Get the jab to protect yourself against flu this winter, says NHS Sutton Clinical Commissioning Group (CCG) GPs
With the temperature dropping in recent weeks, autumn is well and truly upon us – which means that bugs like the flu are on the rise. GPs in NHS Sutton CCG are encouraging local residents to make sure they stay well over the coming months by getting the flu jab.

“Flu is a very infectious disease with symptoms that can come on very quickly, and is most prevalent during the colder months” explains Dr Mark Wells, local GP and Clinical lead for Urgent Care and Acute Contracts.

“Flu is much worse than a cold, and can be particularly serious for certain groups of people. Those over 65 years of age, young children, pregnant woman and those with long term conditions, such as heart disease or respiratory illnesses are particularly vulnerable. Flu can sometimes develop into more serious conditions, such as pneumonia or bronchitis, or it can make existing conditions worse.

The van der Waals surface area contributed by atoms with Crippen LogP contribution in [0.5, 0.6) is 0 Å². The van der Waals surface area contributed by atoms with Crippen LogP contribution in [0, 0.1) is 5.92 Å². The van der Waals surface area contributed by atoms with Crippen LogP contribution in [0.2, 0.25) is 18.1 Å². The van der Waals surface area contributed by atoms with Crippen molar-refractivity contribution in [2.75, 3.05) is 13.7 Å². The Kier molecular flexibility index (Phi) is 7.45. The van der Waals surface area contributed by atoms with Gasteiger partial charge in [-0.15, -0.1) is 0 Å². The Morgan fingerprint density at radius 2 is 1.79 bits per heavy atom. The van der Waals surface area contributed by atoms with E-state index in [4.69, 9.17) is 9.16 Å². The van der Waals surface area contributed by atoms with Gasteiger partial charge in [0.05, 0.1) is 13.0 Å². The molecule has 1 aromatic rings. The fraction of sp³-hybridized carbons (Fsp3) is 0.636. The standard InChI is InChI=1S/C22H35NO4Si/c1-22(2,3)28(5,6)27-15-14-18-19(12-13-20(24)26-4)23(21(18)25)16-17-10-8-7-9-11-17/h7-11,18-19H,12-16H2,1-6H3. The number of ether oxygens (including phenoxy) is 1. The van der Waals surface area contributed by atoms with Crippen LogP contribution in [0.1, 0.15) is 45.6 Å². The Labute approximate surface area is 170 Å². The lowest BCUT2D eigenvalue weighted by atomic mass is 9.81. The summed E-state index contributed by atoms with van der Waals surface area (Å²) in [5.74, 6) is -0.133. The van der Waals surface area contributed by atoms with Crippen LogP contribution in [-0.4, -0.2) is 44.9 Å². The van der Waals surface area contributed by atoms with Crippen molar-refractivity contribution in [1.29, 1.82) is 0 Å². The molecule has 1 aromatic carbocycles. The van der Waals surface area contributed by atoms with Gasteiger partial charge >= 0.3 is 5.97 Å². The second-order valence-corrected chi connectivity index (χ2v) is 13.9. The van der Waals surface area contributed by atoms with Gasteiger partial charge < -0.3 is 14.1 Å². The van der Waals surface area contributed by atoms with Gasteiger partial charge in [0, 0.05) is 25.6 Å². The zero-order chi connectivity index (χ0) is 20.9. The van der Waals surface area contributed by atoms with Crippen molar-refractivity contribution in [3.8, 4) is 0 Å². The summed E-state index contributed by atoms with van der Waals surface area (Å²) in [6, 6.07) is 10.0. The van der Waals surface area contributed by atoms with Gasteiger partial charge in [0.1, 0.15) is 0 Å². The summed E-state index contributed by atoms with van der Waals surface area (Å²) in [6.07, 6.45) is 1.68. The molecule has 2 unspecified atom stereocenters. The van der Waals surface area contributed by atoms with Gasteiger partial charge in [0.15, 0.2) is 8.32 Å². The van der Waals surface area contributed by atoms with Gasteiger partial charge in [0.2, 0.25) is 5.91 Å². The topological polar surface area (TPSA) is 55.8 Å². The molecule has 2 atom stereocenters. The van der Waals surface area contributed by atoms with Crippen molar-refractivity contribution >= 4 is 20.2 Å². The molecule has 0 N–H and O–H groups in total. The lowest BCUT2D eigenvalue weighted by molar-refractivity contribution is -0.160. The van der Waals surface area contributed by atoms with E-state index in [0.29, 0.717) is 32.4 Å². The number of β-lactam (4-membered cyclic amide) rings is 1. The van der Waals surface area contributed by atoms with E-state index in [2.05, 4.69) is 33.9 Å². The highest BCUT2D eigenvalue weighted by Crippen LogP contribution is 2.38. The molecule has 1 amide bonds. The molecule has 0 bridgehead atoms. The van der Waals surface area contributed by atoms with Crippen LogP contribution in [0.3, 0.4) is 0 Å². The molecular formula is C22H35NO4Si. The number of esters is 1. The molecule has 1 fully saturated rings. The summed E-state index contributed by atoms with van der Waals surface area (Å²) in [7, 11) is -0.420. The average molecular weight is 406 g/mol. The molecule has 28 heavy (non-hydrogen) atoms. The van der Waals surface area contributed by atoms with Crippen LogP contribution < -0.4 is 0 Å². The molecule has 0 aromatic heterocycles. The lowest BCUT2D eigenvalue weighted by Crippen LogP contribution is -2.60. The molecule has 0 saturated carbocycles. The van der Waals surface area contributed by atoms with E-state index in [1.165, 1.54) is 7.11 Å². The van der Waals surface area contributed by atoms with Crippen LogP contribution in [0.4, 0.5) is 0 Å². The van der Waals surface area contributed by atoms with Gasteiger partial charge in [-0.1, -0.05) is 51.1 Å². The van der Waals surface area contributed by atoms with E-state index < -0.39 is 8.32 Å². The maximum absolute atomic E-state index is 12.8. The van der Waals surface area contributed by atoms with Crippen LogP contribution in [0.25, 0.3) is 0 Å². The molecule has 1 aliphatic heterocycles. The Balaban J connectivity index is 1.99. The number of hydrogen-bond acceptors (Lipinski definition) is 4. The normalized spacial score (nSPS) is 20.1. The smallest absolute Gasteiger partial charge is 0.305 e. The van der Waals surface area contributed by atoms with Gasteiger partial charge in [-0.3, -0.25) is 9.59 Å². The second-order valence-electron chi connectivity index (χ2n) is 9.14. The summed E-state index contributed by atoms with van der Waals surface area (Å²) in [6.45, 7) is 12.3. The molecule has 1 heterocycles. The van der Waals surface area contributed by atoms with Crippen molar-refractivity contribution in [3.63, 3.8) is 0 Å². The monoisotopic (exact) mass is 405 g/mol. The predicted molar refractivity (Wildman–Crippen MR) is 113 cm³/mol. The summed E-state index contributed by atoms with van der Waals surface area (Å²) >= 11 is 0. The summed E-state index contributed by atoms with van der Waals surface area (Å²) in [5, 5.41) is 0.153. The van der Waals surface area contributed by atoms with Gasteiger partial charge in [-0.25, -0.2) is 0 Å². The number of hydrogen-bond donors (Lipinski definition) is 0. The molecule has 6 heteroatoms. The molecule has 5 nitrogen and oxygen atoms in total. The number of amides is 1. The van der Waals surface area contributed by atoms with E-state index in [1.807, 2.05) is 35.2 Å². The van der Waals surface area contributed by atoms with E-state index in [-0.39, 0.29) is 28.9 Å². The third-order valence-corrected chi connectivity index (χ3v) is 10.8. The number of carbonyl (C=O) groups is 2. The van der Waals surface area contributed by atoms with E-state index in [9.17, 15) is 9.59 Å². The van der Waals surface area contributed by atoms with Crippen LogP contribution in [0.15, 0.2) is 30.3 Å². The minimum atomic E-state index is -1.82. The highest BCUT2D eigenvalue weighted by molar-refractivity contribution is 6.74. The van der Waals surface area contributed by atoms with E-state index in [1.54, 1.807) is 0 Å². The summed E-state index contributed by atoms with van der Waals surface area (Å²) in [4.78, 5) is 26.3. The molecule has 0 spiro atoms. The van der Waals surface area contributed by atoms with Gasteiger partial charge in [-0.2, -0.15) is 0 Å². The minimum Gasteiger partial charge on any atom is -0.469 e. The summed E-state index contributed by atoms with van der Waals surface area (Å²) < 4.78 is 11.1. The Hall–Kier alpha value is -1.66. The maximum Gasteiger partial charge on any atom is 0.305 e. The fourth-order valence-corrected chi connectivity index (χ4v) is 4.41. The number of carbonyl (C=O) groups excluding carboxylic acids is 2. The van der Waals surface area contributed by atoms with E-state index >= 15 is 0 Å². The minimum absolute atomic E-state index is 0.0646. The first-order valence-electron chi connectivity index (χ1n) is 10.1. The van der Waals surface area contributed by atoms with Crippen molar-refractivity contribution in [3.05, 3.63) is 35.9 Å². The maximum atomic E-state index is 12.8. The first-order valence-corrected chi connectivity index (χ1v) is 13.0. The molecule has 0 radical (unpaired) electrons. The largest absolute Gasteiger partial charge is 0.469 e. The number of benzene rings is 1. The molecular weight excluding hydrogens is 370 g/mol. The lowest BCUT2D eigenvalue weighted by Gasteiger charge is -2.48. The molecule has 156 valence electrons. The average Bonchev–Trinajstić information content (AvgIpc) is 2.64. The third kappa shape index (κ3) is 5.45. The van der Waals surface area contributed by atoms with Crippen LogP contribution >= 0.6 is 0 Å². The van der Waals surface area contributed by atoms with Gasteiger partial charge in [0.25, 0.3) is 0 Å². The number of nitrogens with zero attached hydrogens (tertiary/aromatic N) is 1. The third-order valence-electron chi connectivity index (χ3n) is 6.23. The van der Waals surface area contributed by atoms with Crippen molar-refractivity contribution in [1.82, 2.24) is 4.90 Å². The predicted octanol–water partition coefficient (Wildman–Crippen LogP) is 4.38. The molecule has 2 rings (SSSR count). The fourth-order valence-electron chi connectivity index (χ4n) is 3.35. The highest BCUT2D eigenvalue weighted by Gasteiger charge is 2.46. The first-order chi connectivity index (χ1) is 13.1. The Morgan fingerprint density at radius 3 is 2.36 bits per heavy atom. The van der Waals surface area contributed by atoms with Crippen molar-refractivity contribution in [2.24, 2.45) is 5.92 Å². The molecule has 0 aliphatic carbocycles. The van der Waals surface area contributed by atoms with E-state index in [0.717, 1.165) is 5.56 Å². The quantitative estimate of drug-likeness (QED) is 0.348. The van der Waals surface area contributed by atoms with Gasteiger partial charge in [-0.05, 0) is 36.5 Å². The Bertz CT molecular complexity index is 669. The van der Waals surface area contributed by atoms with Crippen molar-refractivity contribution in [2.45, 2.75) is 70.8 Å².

“There are a number of ways you can protect yourself against flu; one of the most effective is to make sure you get your free flu jab from your GP if you are particularly vulnerable.”

We all have to carry on doing every day activities, such as going to work, school and shopping, so it’s impossible to completely avoid exposing ourselves to diseases such as flu. However, by making sure you get the flu jab, you can increase your resistance to the disease and the ability to fight back.

Who is eligible for a free flu jab?

Talk to your GP about a flu jab if you:

are pregnant;
have a long-term condition;
have had a stroke or a transient ischaemic attack (TIA);
are seriously overweight;
are a carer of an older or disabled person;
live in a residential or nursing home;
are over 65 years of age.
You should also ensure your child is vaccinated against flu if they are under five years of age. Flu can be horrible for little children, and if they get it, they can spread it around the whole family. Don’t put it off; ask your GP about the free flu vaccine today.